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I'm a novice. But have drawn a simple logo in Inkscape. It looks great as a .png (300dpi) when inserted as a picture in MS Word. But from there when I generate a PDF of the docx the image is badly pixelated. Why? How do I fix it?

Any help appreciated!

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    Welcome to Graphic Design SE. I think this is rather a problem of MS Word (and thus better fit for Super User), as it should not matter where the PNG comes from (which you can easily test by using another PNG instead). By the way: Why don’t you insert the logo you made in some vector format (which should avoid all resolution issues) or does Word still not support this? – Wrzlprmft Mar 11 '15 at 14:21
  • @Wrzlprmft, Word doesn't support SVG images. In my experience, PNG's have worked best in Word, unfortunately. This sounds like you're either specifying that the PDF should be compressed or trying to scale/transform the image in Word (which rarely works well...) – Scribblemacher Mar 11 '15 at 14:39
  • @Scribblemacher: 1) I wasn’t necessarily talking about inserting as an SVG. There are dozens of other vector formats out there (which does not necessarily mean that Word supports them). 2) Your second sentence is not in answer to my comment, but to the original question, right? – Wrzlprmft Mar 11 '15 at 14:47
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Three ideas here:

1) Don't use word

I am asuming you are using word as a midle step fo generate a pdf. So if that is the case don't use it.

Word is a realy bad option to handle raster images. It process the inserted images compressing them and resampling them.

Instead Save a copy of your work directly as pdf.

File > Save as > Choose pdf as the output format.

2) There is no need to export as a png

Depending on the efects on the original file the logo will stay as vector format. Try to avoid rasterizing it if it is not really necesary.

If it has some efects like gradients, transparencies or shadows, probably you will need to rasterize it, but the resolution and size depends on the aplication of the logo.

Search some info about resolution for printing. It can go from 300ppi to lets say 100ppi for a pdf which is going to be distributed on the internet.

3) In your specific workflow

There are a lot of things you can be doing... not right :o).

Lets think you really need to use word becouse the logo is part of a corporative letter or something like that.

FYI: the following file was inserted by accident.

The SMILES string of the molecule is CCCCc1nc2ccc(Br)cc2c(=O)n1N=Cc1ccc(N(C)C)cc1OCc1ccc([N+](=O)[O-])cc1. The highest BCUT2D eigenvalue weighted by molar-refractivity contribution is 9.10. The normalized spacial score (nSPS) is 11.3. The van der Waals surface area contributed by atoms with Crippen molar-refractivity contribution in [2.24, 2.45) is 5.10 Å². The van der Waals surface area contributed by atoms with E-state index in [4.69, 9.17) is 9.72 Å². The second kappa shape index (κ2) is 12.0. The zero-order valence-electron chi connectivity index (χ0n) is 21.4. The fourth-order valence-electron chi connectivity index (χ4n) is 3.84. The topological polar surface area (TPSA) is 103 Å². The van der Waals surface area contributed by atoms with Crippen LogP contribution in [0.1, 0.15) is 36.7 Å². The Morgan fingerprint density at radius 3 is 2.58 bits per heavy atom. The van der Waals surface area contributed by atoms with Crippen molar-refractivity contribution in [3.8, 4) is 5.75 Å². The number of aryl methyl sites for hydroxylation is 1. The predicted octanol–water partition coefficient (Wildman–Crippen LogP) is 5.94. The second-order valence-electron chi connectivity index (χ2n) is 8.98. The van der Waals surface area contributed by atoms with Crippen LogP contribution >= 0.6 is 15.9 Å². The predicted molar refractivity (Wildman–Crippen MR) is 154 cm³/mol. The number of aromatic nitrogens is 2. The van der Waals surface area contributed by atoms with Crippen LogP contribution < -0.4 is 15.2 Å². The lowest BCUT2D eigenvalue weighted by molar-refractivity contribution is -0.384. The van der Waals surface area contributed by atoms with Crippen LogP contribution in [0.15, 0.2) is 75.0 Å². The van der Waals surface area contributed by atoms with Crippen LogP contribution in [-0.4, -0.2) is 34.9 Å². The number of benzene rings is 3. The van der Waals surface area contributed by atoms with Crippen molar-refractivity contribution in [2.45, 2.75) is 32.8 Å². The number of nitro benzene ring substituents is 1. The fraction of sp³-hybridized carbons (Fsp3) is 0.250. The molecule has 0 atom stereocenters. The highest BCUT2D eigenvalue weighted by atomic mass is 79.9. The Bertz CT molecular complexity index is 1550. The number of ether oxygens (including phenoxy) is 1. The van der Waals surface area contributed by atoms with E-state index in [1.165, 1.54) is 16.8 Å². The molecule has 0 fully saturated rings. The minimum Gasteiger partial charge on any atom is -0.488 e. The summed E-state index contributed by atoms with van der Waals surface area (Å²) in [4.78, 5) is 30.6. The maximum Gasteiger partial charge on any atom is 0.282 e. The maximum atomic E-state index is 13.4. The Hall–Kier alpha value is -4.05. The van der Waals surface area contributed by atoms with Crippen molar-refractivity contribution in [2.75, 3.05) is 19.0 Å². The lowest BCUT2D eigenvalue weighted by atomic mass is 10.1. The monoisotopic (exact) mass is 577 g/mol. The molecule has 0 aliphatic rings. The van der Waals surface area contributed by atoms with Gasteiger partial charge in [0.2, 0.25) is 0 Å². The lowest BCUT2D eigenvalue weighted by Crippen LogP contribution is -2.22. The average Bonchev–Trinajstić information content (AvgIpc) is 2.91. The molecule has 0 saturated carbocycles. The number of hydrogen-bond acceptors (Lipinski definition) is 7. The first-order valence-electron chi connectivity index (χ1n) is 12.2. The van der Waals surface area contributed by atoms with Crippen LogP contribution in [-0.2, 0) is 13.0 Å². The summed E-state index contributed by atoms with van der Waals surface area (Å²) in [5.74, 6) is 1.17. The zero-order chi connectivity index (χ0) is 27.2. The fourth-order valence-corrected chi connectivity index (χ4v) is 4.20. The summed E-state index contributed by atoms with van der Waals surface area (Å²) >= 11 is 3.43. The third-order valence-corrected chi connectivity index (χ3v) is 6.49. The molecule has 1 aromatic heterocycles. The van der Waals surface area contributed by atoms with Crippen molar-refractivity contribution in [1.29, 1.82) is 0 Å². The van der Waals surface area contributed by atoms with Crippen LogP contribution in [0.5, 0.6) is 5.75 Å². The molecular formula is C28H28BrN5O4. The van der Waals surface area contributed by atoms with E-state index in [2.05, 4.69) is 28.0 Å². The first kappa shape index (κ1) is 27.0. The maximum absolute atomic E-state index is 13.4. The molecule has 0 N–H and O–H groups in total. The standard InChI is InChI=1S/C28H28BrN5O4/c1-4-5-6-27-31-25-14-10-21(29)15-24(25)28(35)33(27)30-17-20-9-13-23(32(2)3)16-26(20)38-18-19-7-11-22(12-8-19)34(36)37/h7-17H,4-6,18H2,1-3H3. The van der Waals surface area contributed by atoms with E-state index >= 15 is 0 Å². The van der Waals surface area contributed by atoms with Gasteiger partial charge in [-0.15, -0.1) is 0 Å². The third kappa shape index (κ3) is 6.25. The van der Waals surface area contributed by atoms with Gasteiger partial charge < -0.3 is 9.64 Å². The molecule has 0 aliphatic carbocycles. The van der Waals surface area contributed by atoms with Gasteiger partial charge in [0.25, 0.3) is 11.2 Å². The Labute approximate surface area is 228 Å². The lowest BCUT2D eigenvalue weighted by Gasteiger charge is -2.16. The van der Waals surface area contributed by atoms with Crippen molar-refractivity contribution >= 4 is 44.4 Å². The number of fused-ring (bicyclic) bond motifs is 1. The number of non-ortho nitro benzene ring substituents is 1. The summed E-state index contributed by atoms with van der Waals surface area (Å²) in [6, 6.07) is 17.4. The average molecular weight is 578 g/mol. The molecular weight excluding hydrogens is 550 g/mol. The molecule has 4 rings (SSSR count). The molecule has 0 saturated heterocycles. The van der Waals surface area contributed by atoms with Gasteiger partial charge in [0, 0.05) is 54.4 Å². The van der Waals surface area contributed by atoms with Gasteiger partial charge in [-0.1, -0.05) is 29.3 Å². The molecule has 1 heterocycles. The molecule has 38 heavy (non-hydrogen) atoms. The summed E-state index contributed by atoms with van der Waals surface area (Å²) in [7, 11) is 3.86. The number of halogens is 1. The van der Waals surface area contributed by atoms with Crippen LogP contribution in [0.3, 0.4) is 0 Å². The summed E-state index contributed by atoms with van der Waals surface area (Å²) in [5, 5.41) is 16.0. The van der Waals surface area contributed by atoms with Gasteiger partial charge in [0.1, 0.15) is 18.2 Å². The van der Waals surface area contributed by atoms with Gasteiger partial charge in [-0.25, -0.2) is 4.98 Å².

There is a chance that the method you are using to convert from word to pdf is not configured properly. Search the options in your aplication and see if it has some options to change resolution of the raster images inside.

A pdf has too many factors to consider when exporting a file. It is not the same as just saving a file with another name. A pdf export process the file in several ways.

a) Resampling the raster images. Depending on the preset choosen.

b) Converting image mode. From rgb to grayscale or cmyk or leaving them as the original.

c) Flatening effects. LIke transparencies, but sometimes the exporter can make aditional objects flatening some zones.

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Same problem for me. I use Inkscape to draw and coworkers integrate them in Microsoft Office documents. PDF conversion is ugly, coworkers say it's Inkscape fault (of course!).

The solution : In Inkscape, save your file as *.emf, and use this file in Microsoft Office, pdf will be beautiful.

  • Hi yeKcim, welcome to GDSE and thanks for your answer. If you have any questions, please see the help center or ping one of us in the Graphic Design Chat once your reputation is sufficient (20). Keep contributing and enjoy the site! – Vincent Oct 6 '15 at 9:32
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300dpi is a number which is derived by dividing dots (pixels) by inches. As such it has little meaning quoted without either being paired with the number of inches or the number of pixels.

If you export a PNG "at 300 dpi" but it is 100 pixels wide, then you have an image suitable for .3 inches (1/3 and inch). 100 px divided by 300 = .3 inches

If you place this PNG and set it to 6 inches in your word document, you now have a 100 pixel image at about 16 dpi. You have scaled it up about 20x.

For a six inch wide placement, you want to export a PNG at least 1800px wide (300*6).

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It all depends what you will be using the graphic for in the end. That will determine your preparation. Also maybe you might want to look into some other graphic programs such as Illustrator Photoshop or Corel Draw

300 DPI for print 72 DPI for web.

  • While the question lacks a lot of specifications needed to identify the actual problem, I do not think that using another program to create the PNG will solve something. For everything else in this answer, I fail to see how it relates to the question at all. – Wrzlprmft Apr 11 '15 at 9:21

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